To get around this the requirement has been changed from number of rounds to number of arrows. At Archer tier the number of arrows required is set to be the least number of arrows you could previously could achieve 2nd or 3rd class from was 12-dozen (3 Warwicks). At Bowman tier it is 18-dozen; the minimum required for the old bowman and third class. At Master Bowman tier it is 36-dozen matching the requirements for the old MB and GMB.
The other issue with the introduction of the 720 is that for many categories it is below the archers' longest competitive distance. To deal with this we introduce the concept of ‘the prestige rounds’. These are rounds of notable significance in archery and are defined as:
- The WA 1440 rounds - regarded by many, including the Republic of Korea, as the hardest challenge and the gold standard of outdoor target archery,
- The York/Hereford/Bristol rounds - similarly revered to the WA1440 within the UK, and of historical significance to archery,
- The rounds used by World Archery for international outdoor target competition - currently the WA 720 rounds.
The new classification designates these rounds as being of such significance that they override any distance rules and every classification is available from them. They are also the only rounds from which Master Bowman tier classifications can be claimed (at Record Status events).
New age categories
The age categories for classifications have been updated to follow the 2022 age groups introduced by Archery GB. This includes the Under 21 and 50+ groups. Like in the old scheme, each age step is accompanied by both an increase in the distance and a lower handicap score being required.
For juniors there is a break-point at the Under 16 category where females do not increase in distance
This pattern is followed for the 50+ category which shoots one distance shorter than the adult category with lower handicap scores. The Under 21 group is required to shoot the same distances as the adults but have lower score thresholds. This category will be particularly useful in encouraging youth archers, especially students who participate at college and university.
Note on ladies distances.
In the same way that male and female archers are in a combined age group for distance under the age of 15, the classification scores for junior archers in each bowstyle are the same regardless of gender.
There is then a break point at the under 16 category where female archers keep the same classification scores on the same rounds, whilst male archers require higher score on longer (age-appropriate) rounds.
And it’s not just juniors who have new age groups; at the other side we have the new 50+ category. It is important to note that there is no obligation to shoot in the 50+ category for those over this age. If they are comfortable shooting the adult rounds and achieve the required scores anyone (adult, 50+, or junior) can elect to use the adult classifications.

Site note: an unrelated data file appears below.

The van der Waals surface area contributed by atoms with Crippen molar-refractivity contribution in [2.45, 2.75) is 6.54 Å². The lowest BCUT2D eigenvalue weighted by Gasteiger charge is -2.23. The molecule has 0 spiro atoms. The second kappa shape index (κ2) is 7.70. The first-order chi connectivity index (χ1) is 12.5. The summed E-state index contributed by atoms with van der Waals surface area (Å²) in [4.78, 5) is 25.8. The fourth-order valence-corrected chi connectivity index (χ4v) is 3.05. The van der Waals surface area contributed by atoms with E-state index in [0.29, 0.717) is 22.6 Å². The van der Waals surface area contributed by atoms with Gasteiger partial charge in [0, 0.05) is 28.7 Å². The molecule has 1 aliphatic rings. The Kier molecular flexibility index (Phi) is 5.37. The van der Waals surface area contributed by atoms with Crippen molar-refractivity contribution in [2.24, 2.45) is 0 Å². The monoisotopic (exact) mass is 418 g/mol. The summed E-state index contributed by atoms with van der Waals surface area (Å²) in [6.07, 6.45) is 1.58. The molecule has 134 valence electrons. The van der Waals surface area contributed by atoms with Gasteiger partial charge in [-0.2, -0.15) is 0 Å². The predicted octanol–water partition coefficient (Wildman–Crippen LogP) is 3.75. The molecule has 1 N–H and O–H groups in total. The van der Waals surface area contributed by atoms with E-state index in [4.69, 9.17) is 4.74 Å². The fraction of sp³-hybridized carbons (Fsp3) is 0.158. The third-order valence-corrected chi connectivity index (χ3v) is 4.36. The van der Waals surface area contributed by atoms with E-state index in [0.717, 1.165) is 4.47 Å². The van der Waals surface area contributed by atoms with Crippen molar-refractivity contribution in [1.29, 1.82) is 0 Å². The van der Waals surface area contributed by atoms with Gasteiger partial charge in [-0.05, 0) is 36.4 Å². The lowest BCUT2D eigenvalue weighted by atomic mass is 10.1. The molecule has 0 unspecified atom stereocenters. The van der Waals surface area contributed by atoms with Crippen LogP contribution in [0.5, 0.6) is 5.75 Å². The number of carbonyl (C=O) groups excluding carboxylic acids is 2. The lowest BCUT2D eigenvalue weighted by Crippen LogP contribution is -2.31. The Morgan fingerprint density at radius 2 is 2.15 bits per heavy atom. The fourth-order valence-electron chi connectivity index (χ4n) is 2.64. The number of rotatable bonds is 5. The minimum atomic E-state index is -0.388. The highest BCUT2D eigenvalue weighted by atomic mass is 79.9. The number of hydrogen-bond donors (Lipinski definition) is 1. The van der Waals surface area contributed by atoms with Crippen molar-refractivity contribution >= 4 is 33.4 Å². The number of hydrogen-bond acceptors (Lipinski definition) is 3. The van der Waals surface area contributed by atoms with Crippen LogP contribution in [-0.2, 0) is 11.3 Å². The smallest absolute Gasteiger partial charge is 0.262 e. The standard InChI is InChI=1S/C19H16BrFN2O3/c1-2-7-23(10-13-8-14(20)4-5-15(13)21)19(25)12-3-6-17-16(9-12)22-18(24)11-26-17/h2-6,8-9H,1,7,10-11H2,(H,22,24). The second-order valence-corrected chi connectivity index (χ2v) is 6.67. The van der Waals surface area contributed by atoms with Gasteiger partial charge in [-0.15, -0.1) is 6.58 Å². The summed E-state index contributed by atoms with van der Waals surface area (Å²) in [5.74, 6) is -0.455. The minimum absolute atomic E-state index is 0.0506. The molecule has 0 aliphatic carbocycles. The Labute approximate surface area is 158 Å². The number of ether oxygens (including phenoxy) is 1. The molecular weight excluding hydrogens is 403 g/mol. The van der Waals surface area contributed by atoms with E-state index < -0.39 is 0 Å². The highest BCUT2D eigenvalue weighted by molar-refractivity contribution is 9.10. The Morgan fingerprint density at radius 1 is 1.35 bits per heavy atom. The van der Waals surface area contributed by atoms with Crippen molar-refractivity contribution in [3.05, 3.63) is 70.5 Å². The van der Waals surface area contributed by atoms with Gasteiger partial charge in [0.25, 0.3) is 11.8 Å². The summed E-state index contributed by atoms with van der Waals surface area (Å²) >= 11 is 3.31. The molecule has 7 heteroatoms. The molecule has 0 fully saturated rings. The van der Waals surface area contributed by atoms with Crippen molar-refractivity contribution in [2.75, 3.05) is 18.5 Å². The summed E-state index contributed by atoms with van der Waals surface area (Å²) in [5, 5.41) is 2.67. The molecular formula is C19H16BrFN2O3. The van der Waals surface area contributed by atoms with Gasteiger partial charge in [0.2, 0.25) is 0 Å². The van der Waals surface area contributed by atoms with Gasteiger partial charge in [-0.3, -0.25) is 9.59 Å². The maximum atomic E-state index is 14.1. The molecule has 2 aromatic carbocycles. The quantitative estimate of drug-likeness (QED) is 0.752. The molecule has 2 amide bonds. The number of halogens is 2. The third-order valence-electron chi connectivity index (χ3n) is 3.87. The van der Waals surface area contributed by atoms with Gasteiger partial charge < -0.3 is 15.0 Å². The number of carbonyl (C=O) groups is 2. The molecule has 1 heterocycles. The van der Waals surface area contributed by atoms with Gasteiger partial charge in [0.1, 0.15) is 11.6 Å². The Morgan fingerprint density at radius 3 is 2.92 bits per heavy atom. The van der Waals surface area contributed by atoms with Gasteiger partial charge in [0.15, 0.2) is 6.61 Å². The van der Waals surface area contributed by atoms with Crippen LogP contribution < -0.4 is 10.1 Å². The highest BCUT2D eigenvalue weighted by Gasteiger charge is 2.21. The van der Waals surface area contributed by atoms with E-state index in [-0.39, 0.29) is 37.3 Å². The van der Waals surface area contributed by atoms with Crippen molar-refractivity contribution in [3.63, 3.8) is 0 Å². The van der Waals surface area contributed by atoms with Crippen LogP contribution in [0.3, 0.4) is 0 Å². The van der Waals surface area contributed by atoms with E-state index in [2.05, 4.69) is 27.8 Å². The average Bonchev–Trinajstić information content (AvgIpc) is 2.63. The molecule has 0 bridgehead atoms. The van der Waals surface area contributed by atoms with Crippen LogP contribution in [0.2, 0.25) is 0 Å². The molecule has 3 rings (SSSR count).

Further let’s talk about junior progression. Apart from the break point at Under 16 scores step by a regular handicap increment Similarly
Consistency - needs to be done over a minimum number of arrows Provides archers with much more flexibility Set by previous requirements.
Distance requirements - related to…:
It took a long time to get these to match in an appropriate manner using data from multiple tournaments
This represents a compromise between a data-driven approach, but also one that is understandable and supports progression.
The 720 round: Perhaps the most controversial point… But this breaks all of the other requirements!!! The desire for this to be included is beacause of the high-status competitions that are commonly shot in the UK. Solution is to have the prestige rounds that are the YHB/1440 and the international competition round.
Start at target day, end at RS
Setting the scores
Stats with a balance Based on competition data Fixed increments, but make sure roughly the same amount fall into each band to set these increments. Massage into a best fit.
Future Review Process
Future review process. Whilst the master bowman and below scores should remain stable for some time there will be regular reviews, and it is expected that GMB and EMB may well be subject to change. AGB will hopefully gather more data allowing verification and changing of the scheme. There will be a regular time frame set for review (3-5 years?) to stop the situation we just had happening again.
To bring all of this to a close, the new target outdoor classification scheme presents a number of significant changes when compared to the old scheme. However, these have been done with the effort of bringing the scheme in line with today’s state and standard of archery in GB. There have also been changes that will hopefully improve the scheme for archers of all abilities from beginner to Olympian. The lowest tiers of the scheme are now more easily accessible to new archers to get started,
My co-author of the 2023 classifications, Mark Roberts who provided some of the images in this article, has written some excellent guides and visualisations of the new scheme. They can be found on his website archerygeekery.co.uk
Mark and Marc Various archers who acted as a sounding board for details.
Though I have never managed to find any authoritative written evidence for these numbers, so they are likely an urban legend. ↩︎